The New Yorker Archive
From NEA budget cuts to a new F. Scott Fitzgerald story, here's the latest literary news.
The New York Times was not impressed with Bright Lights, Big City when it first appeared in 1984. “A clever, breezy--and in the end, facile documentary,” was what they said.
In a 2001 Penguin introduction to the novel, Colm Tóibín writes: “In Another Country, Baldwin created the essential American drama of the century.” Baldwin’s novel is rife with symbols of life in the USA: jazz, cocktails, the movies, and the idea of “making it.” It’s a story of searching
It’s easy—reflexive, even—to be snarky and closed off to genuine emotion when writing about this election season, which is why it’s nice to read a piece rooted in genuine concern and the desire to understand people, especially people whose beliefs seem to us impossibly far removed from our own.
It is a good thing that Kathryn Schulz’s “Citizen Khan” was published in The New Yorker, because it is so eerily textbook perfect a piece of longform feature writing that had it come through a lesser fact-checking department, I might have worried some of the details were made up.
From a New Yorker poem sparking widespread criticism to a newly discovered First Folio, here’s what went on last week in literary news: Controversy arose last week around a poem by Calvin Trillin published in The New Yorker. The poem, titled “Have They Run Out of Provinces Yet?”, sparked criticism from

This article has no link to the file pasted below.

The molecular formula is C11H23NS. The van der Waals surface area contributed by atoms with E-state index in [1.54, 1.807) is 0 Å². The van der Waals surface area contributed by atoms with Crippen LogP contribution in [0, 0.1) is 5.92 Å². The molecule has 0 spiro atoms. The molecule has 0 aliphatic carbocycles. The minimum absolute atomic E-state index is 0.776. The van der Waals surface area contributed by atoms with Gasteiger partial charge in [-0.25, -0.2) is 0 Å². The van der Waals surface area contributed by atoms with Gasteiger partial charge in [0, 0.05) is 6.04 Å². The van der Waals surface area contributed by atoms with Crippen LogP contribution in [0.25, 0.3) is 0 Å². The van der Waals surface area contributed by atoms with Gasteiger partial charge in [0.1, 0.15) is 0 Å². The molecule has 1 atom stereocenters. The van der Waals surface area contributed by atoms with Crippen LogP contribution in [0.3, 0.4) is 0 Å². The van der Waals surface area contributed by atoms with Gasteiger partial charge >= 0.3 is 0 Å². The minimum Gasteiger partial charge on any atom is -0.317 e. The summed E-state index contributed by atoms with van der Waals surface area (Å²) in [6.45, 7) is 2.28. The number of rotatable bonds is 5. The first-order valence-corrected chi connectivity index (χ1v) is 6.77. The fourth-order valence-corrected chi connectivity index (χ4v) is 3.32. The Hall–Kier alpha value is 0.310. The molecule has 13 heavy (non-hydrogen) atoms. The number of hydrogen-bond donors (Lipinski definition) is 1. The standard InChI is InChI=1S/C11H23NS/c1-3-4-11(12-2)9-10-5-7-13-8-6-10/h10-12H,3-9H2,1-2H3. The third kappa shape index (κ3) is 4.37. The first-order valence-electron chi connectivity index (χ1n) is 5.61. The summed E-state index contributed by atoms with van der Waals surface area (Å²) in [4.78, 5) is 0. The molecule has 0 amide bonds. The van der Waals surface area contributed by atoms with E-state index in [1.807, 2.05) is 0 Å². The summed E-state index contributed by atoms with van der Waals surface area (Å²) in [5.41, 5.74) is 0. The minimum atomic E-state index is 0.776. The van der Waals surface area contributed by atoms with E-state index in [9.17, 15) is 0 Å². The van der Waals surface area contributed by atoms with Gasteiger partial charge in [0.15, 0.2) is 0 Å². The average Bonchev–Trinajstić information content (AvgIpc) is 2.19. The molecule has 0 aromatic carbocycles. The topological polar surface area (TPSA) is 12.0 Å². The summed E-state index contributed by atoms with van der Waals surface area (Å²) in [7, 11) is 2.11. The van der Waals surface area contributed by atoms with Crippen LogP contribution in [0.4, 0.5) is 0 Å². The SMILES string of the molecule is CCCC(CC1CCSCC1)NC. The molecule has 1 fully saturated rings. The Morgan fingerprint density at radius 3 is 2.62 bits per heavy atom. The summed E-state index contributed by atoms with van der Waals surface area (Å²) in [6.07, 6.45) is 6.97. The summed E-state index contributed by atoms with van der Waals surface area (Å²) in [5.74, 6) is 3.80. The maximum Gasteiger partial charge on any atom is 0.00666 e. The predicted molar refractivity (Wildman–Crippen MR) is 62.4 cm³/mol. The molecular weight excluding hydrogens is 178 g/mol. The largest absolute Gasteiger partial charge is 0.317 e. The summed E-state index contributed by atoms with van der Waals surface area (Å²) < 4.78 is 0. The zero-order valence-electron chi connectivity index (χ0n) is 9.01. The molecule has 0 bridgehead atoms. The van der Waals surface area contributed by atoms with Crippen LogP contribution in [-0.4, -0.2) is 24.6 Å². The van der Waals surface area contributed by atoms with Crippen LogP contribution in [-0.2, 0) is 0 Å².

In an episode of Master of None, Dev and Arnold walk home from a mostly uneventful night out at a bar. One remarks how cold it is. The other says it’s supposed to be nicer the next day. Dev acknowledges how cliché and potentially banal the topic at hand
A book is a labor of love, and this novel would not have been possible without the help of several people, and several bottles of wine—the last of which I’m enjoying right now. Infinite thanks to my editor, X, who talked me out of six bad titles, seven ill-advised
I’m going to let you in on a little secret about the submissions in my slush pile. When one comes in, the first thing I do–before I have even read the first sentence of the letter–is skim it for the name of a publication I recognize. If I don’t
Having long hated the term “bucket list,” and having nevertheless thought about making one for myself (#MomentsOfWeakness), I was a complete sucker for Rebecca Mead’s recent New Yorker essay in which she questions its merits. In “Kicking the Bucket List,” Mead asks whether such a list actually helps us carpe diem-ize our otherwise thoughtless lives, arguing that